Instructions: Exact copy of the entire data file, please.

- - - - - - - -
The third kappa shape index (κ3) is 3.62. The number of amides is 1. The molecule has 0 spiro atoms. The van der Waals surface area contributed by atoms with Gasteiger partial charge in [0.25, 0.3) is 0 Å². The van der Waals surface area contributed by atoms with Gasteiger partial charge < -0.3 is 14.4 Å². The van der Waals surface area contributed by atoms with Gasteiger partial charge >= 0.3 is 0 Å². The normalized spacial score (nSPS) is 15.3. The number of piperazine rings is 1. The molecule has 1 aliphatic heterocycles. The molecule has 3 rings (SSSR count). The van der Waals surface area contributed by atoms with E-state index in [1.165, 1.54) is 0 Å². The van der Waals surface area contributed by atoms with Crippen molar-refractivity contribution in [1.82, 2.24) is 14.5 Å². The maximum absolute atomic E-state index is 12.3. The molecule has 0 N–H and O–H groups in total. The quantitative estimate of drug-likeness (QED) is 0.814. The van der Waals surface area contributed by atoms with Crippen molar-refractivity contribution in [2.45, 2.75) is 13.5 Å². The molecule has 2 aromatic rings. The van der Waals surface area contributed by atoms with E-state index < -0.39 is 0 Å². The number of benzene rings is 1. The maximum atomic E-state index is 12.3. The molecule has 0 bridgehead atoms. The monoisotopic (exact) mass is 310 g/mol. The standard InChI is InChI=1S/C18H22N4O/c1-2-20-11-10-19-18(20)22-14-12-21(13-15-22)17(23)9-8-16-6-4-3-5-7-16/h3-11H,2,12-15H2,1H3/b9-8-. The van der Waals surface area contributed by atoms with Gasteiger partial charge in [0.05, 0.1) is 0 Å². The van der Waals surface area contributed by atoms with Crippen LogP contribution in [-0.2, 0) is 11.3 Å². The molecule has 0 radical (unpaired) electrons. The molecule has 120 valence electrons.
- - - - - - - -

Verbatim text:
The third kappa shape index (κ3) is 3.62. The number of amides is 1. The molecule has 0 spiro atoms. The van der Waals surface area contributed by atoms with Gasteiger partial charge in [0.25, 0.3) is 0 Å². The van der Waals surface area contributed by atoms with Gasteiger partial charge < -0.3 is 14.4 Å². The van der Waals surface area contributed by atoms with Gasteiger partial charge >= 0.3 is 0 Å². The normalized spacial score (nSPS) is 15.3. The number of piperazine rings is 1. The molecule has 1 aliphatic heterocycles. The molecule has 3 rings (SSSR count). The van der Waals surface area contributed by atoms with E-state index in [1.165, 1.54) is 0 Å². The van der Waals surface area contributed by atoms with Crippen molar-refractivity contribution in [1.82, 2.24) is 14.5 Å². The maximum absolute atomic E-state index is 12.3. The molecule has 0 N–H and O–H groups in total. The quantitative estimate of drug-likeness (QED) is 0.814. The van der Waals surface area contributed by atoms with Crippen molar-refractivity contribution in [2.45, 2.75) is 13.5 Å². The molecule has 2 aromatic rings. The van der Waals surface area contributed by atoms with E-state index < -0.39 is 0 Å². The number of benzene rings is 1. The maximum atomic E-state index is 12.3. The molecule has 0 bridgehead atoms. The monoisotopic (exact) mass is 310 g/mol. The standard InChI is InChI=1S/C18H22N4O/c1-2-20-11-10-19-18(20)22-14-12-21(13-15-22)17(23)9-8-16-6-4-3-5-7-16/h3-11H,2,12-15H2,1H3/b9-8-. The van der Waals surface area contributed by atoms with Gasteiger partial charge in [0.05, 0.1) is 0 Å². The van der Waals surface area contributed by atoms with Crippen LogP contribution in [-0.2, 0) is 11.3 Å². The molecule has 0 radical (unpaired) electrons. The molecule has 120 valence electrons.